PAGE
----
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Should IVF Be Protected?

Should IVF Be Protected?

Here’s The Scoop

Alabama Gov. Kay Ivey has signed a bill granting immunity from criminal prosecution to medical professionals who freeze embryos for fertility treatments. This comes after the Alabama Supreme Court ruled that frozen embryos created during in vitro fertilization (IVF) were “children,” causing multiple clinics to shut down due to prosecution concerns.

Ivey stated, “IVF is a complex issue, no doubt, and I anticipate there will be more work to come, but right now, I am confident that this legislation will provide the assurances our IVF clinics need and will lead them to resume services immediately.”

The new law prohibits any “action, suit, or criminal prosecution for the damage to or death of an embryo,” but does not address the state Supreme Court’s assertion that embryos have personhood. It will also apply retroactively, protecting providers who performed or participated in IVF services prior to the bill’s adoption.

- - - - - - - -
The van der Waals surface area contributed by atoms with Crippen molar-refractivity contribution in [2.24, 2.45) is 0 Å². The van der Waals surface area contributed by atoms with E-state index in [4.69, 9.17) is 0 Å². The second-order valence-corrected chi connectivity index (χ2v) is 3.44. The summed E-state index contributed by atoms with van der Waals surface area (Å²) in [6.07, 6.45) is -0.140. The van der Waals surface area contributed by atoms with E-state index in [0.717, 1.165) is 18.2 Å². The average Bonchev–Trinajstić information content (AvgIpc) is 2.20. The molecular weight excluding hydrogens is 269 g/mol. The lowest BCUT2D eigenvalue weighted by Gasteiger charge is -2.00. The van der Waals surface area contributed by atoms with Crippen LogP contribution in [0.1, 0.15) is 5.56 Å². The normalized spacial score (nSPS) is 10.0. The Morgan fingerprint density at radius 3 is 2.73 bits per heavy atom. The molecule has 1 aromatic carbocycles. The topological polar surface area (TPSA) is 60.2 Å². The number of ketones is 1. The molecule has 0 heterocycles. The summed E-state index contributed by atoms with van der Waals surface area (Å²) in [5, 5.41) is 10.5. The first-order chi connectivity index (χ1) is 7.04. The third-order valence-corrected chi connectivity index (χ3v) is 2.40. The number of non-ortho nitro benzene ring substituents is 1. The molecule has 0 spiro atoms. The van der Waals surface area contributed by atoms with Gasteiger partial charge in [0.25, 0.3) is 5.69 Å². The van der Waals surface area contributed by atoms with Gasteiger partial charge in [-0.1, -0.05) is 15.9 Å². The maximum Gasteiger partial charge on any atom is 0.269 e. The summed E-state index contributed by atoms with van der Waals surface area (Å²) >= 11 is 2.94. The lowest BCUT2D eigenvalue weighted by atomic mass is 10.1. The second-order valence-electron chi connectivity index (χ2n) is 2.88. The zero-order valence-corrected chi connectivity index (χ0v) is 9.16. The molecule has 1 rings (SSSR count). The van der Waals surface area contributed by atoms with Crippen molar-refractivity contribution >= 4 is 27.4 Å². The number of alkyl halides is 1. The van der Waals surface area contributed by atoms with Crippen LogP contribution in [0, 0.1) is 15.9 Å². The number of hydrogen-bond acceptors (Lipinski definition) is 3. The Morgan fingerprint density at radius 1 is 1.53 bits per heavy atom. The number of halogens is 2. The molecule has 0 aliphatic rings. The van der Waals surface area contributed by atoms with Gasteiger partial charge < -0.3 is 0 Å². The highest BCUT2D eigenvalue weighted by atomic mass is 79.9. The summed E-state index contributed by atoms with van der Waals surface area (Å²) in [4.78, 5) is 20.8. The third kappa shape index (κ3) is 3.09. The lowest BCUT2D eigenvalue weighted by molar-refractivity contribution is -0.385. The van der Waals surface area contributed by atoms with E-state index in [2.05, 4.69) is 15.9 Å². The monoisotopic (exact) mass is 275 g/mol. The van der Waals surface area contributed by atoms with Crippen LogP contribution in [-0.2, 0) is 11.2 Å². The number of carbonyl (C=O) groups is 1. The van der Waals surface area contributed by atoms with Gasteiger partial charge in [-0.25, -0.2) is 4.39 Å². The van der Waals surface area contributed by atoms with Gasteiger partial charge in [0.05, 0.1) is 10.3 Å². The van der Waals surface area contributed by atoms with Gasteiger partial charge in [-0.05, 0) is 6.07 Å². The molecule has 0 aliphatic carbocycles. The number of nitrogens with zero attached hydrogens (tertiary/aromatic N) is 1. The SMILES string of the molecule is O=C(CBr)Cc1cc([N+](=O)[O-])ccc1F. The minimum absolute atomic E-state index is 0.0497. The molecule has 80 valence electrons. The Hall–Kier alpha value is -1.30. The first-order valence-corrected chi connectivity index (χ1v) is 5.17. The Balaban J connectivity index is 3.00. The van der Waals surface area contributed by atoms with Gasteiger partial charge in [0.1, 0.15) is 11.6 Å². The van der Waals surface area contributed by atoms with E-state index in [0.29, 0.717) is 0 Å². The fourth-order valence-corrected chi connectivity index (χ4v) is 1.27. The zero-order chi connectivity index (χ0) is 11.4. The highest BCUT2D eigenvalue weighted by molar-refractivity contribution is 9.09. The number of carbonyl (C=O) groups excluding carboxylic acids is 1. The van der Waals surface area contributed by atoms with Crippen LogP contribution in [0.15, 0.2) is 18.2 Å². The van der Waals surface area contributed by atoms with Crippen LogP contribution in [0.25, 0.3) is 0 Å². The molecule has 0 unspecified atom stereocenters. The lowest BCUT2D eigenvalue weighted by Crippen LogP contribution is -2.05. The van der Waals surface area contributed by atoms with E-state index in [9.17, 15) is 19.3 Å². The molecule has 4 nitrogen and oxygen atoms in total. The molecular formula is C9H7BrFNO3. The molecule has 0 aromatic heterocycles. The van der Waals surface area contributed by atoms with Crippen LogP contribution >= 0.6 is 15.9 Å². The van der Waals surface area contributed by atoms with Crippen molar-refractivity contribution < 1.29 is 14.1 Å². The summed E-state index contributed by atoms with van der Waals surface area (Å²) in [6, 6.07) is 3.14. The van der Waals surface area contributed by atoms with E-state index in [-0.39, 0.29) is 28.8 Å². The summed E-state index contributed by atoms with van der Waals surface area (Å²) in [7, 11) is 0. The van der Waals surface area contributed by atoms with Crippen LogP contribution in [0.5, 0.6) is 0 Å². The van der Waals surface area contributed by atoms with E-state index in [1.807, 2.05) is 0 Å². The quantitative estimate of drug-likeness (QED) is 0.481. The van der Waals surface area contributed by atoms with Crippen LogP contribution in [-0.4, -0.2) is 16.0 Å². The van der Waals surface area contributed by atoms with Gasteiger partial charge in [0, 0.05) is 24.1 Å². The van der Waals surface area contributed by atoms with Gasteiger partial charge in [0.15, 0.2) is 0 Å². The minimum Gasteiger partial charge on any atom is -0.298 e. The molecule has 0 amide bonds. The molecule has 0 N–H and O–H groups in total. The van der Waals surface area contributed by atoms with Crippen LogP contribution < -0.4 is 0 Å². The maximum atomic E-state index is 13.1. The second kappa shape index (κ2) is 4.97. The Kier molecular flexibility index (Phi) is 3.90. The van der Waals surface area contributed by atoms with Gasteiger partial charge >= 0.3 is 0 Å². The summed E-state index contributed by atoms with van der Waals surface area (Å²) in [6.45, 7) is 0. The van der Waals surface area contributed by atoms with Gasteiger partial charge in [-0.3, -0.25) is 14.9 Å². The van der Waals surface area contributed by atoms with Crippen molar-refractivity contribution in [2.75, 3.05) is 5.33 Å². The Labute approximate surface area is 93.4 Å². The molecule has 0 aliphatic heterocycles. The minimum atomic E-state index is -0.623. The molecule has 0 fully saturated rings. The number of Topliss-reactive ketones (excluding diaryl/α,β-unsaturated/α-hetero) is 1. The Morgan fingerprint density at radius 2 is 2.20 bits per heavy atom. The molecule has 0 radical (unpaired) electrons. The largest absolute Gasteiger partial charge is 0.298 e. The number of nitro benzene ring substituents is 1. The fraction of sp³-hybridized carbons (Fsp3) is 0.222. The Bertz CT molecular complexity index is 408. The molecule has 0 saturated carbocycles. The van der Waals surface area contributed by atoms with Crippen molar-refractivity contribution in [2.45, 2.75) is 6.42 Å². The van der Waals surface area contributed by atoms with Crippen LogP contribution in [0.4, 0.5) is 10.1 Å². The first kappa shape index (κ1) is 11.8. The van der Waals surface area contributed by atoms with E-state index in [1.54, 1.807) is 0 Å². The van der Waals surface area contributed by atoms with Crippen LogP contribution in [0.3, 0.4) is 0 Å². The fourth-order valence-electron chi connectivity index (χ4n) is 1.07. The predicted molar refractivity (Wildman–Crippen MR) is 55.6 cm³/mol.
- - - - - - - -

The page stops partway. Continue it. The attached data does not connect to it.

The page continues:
However, some activists feel the legislation doesn’t go far enough. Barbara Collura, the president of RESOLVE: The National Infertility Association, expressed concerns that the bill didn’t “address the underlying issue of the status of embryos as part of the IVF process.”

Political analysts warn that the Alabama Supreme Court’s decision may hurt Republicans’ chances in November, with some members of the party remaining silent on the issue.

Stan Barnes, a political consultant and former Republican state senator in Arizona, said, “When a state, any state, takes an aggressive action on this particular topic, people are once again made aware of it, and many think: ‘Maybe I can’t support a Republican in the general election.'”

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1 Comment

1 Comment

  1. Jerry C.

    March 14, 2024 at 3:28 am

    It ain’t a baby ’til it’s born, period!

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